Please use this identifier to cite or link to this item: http://hdl.handle.net/2248/2132
Title: The dark nature of GRB 051022 and its host galaxy
Authors: Castro-Tirado, A. J
Bremer, M
McBreen, S
Gorosabel, J
Guziy, S
Fakthullin, T. A
Sokolov, V. V
González Delgado, R. M
Bihain, G
Pandey, S. B
Jelínek, M
de Ugarte Postigo, A
Misra, K
Sagar, R
Bama, P
Kamble, A. P
Anupama, G. C
Licandro, J
Pérez-Ramírez, D
Bhattacharya, D
Aceituno, F. J
Neri, R
Keywords: gamma rays;bursts -- techniques;photometric -- techniques:;spectroscopic -- X-rays;general -- cosmology: observations
Issue Date: Nov-2007
Publisher: EDP Sciences
Citation: A&A, Vol. 475, pp. 101 - 107
Abstract: Aims.We present multiwavelength (X-ray/optical/near-infrared/millimetre) observations of GRB 051022 between 2.5 h and ~1.15 yr after the event. It is the most intense gamma-ray burst (~10-4 erg cm-2) detected by HETE-2, with the exception of the nearby GRB 030329. Methods.Optical and near infrared observations did not detect the afterglow despite a strong afterglow at X-ray wavelengths. Millimetre observations at Plateau de Bure (PdB) detected a source and a flare, confirming the association of this event with a moderately bright (R = 21.5) galaxy. Results.Spectroscopic observations of this galaxy show strong [O II], H$\beta$ and [O III] emission lines at a redshift of 0.809. The spectral energy distribution (SED) of the galaxy implies $A_{\rm V}$ (rest frame) = 1.0 and a starburst occuring ~25 Myr ago, during which the star-forming-rate reached ~50 $M_{\odot}$/yr. In conjunction with the spatial extent (~1 $^{\prime\prime}$) it suggests a very luminous ( $M_{\rm V} = - 21.8$) blue compact galaxy, for which we also find $Z\sim Z_\odot$. The X-ray spectrum shows evidence of considerable absorption by neutral gas with $N_{\rm H, X-ray} = 3.47^_ \times 10^$ cm-2 (rest frame). Absorption by dust in the host galaxy at z = 0.809 certainly cannot account for the non-detection of the optical afterglow, unless the dust-to-gas ratio is quite different than that seen in our Galaxy (i.e. large dust grains). Conclusions.It is likely that the afterglow of the dark GRB 051022 was extinguished along the line of sight by an obscured, dense star forming region in a molecular cloud within the parent host galaxy. This galaxy is different from most GRB hosts being brighter than L* by a factor of 3. We have also derived a ${\it SFR} \sim 50~ M_\odot$/yr and predict that this host galaxy will be detected at sub-mm wavelengths.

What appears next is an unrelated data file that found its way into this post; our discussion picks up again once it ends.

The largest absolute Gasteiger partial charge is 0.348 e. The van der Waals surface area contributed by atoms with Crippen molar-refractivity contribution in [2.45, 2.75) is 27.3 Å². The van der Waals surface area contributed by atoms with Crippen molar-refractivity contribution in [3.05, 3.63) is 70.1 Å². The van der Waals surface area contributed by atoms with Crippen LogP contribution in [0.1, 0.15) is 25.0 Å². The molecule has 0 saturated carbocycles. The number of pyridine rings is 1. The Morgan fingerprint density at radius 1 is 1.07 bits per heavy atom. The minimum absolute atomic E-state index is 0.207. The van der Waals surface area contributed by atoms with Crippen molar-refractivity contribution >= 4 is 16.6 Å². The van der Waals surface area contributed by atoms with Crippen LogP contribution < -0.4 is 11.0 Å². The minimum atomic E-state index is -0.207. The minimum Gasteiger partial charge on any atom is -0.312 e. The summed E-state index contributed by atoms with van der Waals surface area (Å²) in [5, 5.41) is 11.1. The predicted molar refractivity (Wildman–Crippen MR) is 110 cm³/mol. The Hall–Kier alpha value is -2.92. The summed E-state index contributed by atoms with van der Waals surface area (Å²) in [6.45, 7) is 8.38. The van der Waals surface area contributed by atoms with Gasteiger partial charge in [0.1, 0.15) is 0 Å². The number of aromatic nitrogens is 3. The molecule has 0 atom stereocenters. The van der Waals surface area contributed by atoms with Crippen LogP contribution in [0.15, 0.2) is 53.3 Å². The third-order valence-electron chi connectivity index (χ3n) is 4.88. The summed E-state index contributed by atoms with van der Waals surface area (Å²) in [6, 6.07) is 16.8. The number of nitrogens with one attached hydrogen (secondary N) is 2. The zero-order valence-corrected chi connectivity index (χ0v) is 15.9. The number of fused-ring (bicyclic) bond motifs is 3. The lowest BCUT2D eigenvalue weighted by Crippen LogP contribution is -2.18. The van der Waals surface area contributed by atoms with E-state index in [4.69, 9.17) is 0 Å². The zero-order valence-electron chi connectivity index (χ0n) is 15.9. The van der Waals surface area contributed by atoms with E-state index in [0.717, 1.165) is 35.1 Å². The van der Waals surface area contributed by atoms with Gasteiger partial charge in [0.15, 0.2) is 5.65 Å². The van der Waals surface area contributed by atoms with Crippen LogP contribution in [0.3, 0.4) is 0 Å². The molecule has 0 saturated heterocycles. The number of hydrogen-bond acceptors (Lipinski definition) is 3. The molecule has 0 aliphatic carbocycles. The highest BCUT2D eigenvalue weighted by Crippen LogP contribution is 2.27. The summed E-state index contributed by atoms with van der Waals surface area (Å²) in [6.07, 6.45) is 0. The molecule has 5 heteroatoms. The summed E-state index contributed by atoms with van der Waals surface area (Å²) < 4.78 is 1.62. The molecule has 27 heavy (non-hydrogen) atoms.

URI: http://hdl.handle.net/2248/2132
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Appears in Collections:IIAP Publications
Publications based on data from IAO, Hanle

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